RATING: * * * ½



Tab Hunter Confidential

The titular Hollywood heartthrob of the 1950s is the subject of this documentary which charts his family life, career, philosophies, and the challenges with being gay during that most infamous decade of repression and conformity.

The structure of the film is mostly Hunter’s narration mixed with interviews with many who knew and worked with him. There is also a fabulous collection of footage that is cleverly displayed. This is not a surprise as the director is Jeffrey Schwarz who did such a wonderful job with “Vito” (2011).

Normally, it would be a liability to have one person’s narration as the main focus of the film. In the case of this film, such a choice turned out to be an asset. This is because of Hunter’s charm, sincerity, and modesty.

The narration of his career is thorough and intriguing. While it does include stories about his secret gay life, I was left with a yearning to know more on this topic. However, the reluctance to share more of this information is fitting with the overall story: Hunter was raised to keep his private life private. This lingering trait would also have been necessary to help him get through such a difficult time relatively unscathed.

This intriguing film can leave one with a curiosity regarding those in the same situation as Hunter including Rock Hudson and Anthony Perkins (with whom Hunter had a secret relationship). Hudson and Perkins both died of AIDS. Not only did Hunter escape this fate; he also avoided the fall into drugs and alcohol when his career waned. How, in God’s name, did he do it?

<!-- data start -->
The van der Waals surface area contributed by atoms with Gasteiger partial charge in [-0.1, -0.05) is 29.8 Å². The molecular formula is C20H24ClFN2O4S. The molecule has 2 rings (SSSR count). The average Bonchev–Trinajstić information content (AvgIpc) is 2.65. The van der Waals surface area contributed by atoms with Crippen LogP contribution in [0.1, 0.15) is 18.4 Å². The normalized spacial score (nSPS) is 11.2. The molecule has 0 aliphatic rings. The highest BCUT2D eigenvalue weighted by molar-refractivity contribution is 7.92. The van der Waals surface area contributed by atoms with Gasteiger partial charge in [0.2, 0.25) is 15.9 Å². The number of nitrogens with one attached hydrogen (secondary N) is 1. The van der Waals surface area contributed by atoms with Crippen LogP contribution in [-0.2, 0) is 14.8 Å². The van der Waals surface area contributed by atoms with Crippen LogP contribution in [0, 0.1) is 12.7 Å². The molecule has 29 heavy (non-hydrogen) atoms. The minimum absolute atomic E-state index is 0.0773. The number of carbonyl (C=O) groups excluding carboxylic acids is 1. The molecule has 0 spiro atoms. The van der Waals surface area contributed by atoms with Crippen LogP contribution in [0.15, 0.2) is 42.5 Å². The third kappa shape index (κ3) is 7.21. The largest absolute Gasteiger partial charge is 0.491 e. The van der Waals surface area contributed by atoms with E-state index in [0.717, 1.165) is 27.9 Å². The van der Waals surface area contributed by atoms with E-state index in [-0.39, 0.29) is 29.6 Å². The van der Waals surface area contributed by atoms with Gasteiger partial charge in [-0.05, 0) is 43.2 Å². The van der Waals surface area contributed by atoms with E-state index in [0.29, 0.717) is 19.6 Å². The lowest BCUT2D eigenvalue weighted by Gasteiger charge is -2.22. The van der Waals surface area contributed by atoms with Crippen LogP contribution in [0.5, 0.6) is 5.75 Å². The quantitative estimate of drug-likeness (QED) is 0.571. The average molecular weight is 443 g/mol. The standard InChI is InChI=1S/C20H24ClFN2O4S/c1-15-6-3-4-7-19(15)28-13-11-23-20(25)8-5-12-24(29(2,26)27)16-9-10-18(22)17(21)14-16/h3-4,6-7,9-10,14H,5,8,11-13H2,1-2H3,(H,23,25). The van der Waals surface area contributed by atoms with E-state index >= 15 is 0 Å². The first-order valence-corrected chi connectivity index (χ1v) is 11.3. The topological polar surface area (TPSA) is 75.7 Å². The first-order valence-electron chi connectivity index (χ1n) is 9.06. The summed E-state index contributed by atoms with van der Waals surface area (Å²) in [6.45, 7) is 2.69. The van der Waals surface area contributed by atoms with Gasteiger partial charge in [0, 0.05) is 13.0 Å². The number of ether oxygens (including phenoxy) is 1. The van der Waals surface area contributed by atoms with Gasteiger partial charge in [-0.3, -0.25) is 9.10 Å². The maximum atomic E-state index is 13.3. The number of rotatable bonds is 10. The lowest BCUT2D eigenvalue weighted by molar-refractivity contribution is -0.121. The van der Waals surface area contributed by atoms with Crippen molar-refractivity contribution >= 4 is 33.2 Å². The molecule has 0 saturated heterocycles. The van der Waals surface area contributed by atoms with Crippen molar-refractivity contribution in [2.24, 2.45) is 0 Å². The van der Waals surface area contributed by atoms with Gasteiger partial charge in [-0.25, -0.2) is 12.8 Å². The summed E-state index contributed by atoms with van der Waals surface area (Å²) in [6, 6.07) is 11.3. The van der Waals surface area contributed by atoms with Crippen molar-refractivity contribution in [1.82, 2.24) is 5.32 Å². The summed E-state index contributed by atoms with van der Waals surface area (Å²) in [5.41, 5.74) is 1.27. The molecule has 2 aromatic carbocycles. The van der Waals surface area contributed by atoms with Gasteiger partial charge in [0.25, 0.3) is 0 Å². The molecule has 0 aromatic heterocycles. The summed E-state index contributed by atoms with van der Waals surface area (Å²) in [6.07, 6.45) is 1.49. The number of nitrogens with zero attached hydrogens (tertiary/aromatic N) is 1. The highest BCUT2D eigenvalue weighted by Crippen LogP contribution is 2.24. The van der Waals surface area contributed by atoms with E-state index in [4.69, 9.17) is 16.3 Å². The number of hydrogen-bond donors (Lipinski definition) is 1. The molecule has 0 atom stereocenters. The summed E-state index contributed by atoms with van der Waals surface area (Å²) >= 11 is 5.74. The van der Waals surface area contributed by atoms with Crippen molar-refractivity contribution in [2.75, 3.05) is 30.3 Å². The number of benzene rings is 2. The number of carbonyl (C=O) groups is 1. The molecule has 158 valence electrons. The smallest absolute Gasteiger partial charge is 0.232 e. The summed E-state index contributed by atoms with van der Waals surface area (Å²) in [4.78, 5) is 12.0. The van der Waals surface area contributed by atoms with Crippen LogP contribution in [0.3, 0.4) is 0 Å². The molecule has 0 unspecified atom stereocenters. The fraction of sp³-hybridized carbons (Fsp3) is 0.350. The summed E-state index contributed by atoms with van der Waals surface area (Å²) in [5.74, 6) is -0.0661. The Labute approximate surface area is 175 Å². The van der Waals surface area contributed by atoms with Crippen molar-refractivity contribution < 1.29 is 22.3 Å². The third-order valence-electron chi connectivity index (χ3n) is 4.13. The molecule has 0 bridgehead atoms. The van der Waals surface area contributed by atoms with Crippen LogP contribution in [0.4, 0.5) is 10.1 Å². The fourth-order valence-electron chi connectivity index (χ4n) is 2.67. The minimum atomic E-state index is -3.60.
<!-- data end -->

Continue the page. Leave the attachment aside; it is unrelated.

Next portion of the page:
These answers are partly in the film and more were given during a skype interview which included Hunter and his longtime partner Allan Glaser who is also a co-producer of the film.

Unlike Hudson and Perkins, Hunter never went so far as to marry a woman to hide his identity. He also seemed to have a spiritual nature that helped him to detach from the trappings of fame. His prime acting years were during a time when homosexual characters, when rarely portrayed in movies, had to meet a tragic death by the end as per production codes. Having lived a happily ever after life, it seems that Tab Hunter was, in the end, able to thumb his nose at that mindset. Good on him.

“Tab Hunter Confidential” could also be a fine companion piece with the superb documentary, “The Celluloid Closet” (1995).

RATING:   * * *